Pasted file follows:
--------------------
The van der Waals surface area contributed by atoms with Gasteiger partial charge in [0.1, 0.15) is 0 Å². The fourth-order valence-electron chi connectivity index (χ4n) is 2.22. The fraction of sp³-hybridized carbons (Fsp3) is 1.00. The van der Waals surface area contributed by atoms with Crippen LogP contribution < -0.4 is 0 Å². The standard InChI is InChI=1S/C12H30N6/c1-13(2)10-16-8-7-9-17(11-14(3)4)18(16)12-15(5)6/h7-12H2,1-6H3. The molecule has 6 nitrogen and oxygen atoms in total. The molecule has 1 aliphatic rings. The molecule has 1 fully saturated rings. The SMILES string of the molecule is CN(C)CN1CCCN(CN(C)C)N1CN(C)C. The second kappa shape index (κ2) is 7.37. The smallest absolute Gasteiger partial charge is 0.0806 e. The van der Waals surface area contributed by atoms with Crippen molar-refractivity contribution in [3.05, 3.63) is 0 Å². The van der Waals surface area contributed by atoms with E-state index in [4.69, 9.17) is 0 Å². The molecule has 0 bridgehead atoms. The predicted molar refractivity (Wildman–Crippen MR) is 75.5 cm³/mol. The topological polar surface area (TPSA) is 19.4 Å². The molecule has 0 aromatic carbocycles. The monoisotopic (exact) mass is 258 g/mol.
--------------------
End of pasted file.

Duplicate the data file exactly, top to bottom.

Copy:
The van der Waals surface area contributed by atoms with Gasteiger partial charge in [0.1, 0.15) is 0 Å². The fourth-order valence-electron chi connectivity index (χ4n) is 2.22. The fraction of sp³-hybridized carbons (Fsp3) is 1.00. The van der Waals surface area contributed by atoms with Crippen LogP contribution < -0.4 is 0 Å². The standard InChI is InChI=1S/C12H30N6/c1-13(2)10-16-8-7-9-17(11-14(3)4)18(16)12-15(5)6/h7-12H2,1-6H3. The molecule has 6 nitrogen and oxygen atoms in total. The molecule has 1 aliphatic rings. The molecule has 1 fully saturated rings. The SMILES string of the molecule is CN(C)CN1CCCN(CN(C)C)N1CN(C)C. The second kappa shape index (κ2) is 7.37. The smallest absolute Gasteiger partial charge is 0.0806 e. The van der Waals surface area contributed by atoms with Crippen molar-refractivity contribution in [3.05, 3.63) is 0 Å². The van der Waals surface area contributed by atoms with E-state index in [4.69, 9.17) is 0 Å². The molecule has 0 bridgehead atoms. The predicted molar refractivity (Wildman–Crippen MR) is 75.5 cm³/mol. The topological polar surface area (TPSA) is 19.4 Å². The molecule has 0 aromatic carbocycles. The monoisotopic (exact) mass is 258 g/mol.